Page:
So that makes us feel pretty special as humans, right? We know stuff whereas these dumb computers just sit there twiddling their switches. But do we really know anything?
Like computers, we also seem to hold information in bits of a sort. We have neurons and they fire or they don’t*. (I believe I’m correct in saying neurons can actually impart more than just yes or no values because they can fire at different strengths. To be honest, I’ve never really been clear about that but for the purposes of this post we merely need to agree that neurons hold information in some way.) So, you observe a coffee cup and various neurons that activate for round shapes start firing, as do neurons that activate for the smell of coffee, past memories of coffee, the general sense of being amped up and awake and on and on. Our brain “represents” the coffee cup using a lot of bits… I dunno how many. And we are aware of this represented information with different degrees of awareness. I might be strongly conscious of the notion: that is a coffee cup, but I’m less aware of the sense that coffee tastes bitter, or that it has caffeine.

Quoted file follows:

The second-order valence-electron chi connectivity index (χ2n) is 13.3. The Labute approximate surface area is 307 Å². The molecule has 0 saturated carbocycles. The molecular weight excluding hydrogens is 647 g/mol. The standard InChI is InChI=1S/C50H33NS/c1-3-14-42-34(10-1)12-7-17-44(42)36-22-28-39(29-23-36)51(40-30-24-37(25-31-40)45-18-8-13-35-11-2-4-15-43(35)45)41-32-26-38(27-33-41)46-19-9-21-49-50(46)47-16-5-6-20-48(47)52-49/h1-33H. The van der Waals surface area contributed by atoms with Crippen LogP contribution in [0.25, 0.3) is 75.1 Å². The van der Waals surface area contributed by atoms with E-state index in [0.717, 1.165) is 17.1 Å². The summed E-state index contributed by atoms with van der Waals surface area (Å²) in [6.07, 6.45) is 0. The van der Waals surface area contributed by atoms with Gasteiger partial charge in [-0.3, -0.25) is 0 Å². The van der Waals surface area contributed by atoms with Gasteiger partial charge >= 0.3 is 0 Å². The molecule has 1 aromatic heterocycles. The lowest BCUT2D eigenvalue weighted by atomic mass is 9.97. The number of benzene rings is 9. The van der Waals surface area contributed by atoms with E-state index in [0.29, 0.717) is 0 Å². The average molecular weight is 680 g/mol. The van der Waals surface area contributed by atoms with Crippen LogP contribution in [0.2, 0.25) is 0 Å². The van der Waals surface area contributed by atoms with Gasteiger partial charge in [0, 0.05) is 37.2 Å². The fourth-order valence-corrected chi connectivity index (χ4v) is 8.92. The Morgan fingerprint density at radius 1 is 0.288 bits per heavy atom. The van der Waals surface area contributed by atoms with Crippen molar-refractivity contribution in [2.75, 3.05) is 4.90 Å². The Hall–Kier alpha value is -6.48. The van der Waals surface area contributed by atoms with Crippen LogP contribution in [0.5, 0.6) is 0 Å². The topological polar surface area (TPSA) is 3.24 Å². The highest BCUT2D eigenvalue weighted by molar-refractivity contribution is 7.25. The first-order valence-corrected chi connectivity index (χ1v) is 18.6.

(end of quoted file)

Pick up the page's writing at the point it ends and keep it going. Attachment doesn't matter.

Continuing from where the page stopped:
*I’m aware that information in brains is really held in the connections between neurons (synapses), but I think this explanation works for our purposes.
My point here, and I do have one, is this: with computers, we track information about objects (or concepts or whatever) but we understand that that information is meaningless until a conscious agent, probably a human, comes along and observes it. But brains also track bits of information. So who/what is the conscious agent that is required to observe that information in our brains and “convert” it from meaningless bits to useful information? This could be another way of asking, “What is consciousness?”
I’ve been reading a fascinating book entitled “This Rise of the Robots.” It is, as you might suspect, all about celery gardening.
I jest, of course. It is about robots and how the automation of physical and mental work threatens our economy.